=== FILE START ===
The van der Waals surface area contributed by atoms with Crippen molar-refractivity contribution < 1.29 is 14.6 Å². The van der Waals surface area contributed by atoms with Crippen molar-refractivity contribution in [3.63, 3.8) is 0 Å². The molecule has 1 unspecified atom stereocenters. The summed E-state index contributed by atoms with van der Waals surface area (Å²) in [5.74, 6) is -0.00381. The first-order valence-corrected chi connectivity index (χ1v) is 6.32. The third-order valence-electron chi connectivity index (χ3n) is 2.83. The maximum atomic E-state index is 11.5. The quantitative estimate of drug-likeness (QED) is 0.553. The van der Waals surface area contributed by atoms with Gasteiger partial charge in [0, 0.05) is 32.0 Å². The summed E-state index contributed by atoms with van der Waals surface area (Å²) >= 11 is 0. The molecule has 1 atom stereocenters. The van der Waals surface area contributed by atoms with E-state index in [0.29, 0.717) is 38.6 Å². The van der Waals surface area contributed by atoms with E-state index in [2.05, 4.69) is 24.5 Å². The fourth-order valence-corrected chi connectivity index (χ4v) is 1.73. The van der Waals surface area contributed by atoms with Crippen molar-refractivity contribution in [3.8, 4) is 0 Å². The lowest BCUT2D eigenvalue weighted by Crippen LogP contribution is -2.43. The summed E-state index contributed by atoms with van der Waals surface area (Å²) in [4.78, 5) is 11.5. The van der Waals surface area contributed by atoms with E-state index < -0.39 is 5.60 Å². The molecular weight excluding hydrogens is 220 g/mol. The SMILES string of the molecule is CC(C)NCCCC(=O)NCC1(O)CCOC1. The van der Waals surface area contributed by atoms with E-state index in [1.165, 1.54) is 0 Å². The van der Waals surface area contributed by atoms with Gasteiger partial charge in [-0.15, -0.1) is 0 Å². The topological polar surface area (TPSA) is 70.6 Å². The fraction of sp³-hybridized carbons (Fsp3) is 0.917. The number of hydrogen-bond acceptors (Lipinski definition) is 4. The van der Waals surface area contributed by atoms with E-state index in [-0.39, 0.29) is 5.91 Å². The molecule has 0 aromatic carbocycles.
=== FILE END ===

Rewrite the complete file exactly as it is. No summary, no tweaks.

The van der Waals surface area contributed by atoms with Crippen molar-refractivity contribution < 1.29 is 14.6 Å². The van der Waals surface area contributed by atoms with Crippen molar-refractivity contribution in [3.63, 3.8) is 0 Å². The molecule has 1 unspecified atom stereocenters. The summed E-state index contributed by atoms with van der Waals surface area (Å²) in [5.74, 6) is -0.00381. The first-order valence-corrected chi connectivity index (χ1v) is 6.32. The third-order valence-electron chi connectivity index (χ3n) is 2.83. The maximum atomic E-state index is 11.5. The quantitative estimate of drug-likeness (QED) is 0.553. The van der Waals surface area contributed by atoms with Gasteiger partial charge in [0, 0.05) is 32.0 Å². The summed E-state index contributed by atoms with van der Waals surface area (Å²) >= 11 is 0. The molecule has 1 atom stereocenters. The van der Waals surface area contributed by atoms with E-state index in [0.29, 0.717) is 38.6 Å². The van der Waals surface area contributed by atoms with E-state index in [2.05, 4.69) is 24.5 Å². The fourth-order valence-corrected chi connectivity index (χ4v) is 1.73. The van der Waals surface area contributed by atoms with Crippen molar-refractivity contribution in [3.8, 4) is 0 Å². The lowest BCUT2D eigenvalue weighted by Crippen LogP contribution is -2.43. The summed E-state index contributed by atoms with van der Waals surface area (Å²) in [4.78, 5) is 11.5. The van der Waals surface area contributed by atoms with E-state index < -0.39 is 5.60 Å². The molecular weight excluding hydrogens is 220 g/mol. The SMILES string of the molecule is CC(C)NCCCC(=O)NCC1(O)CCOC1. The van der Waals surface area contributed by atoms with E-state index in [1.165, 1.54) is 0 Å². The van der Waals surface area contributed by atoms with Gasteiger partial charge in [-0.15, -0.1) is 0 Å². The topological polar surface area (TPSA) is 70.6 Å². The fraction of sp³-hybridized carbons (Fsp3) is 0.917. The number of hydrogen-bond acceptors (Lipinski definition) is 4. The van der Waals surface area contributed by atoms with E-state index in [-0.39, 0.29) is 5.91 Å². The molecule has 0 aromatic carbocycles.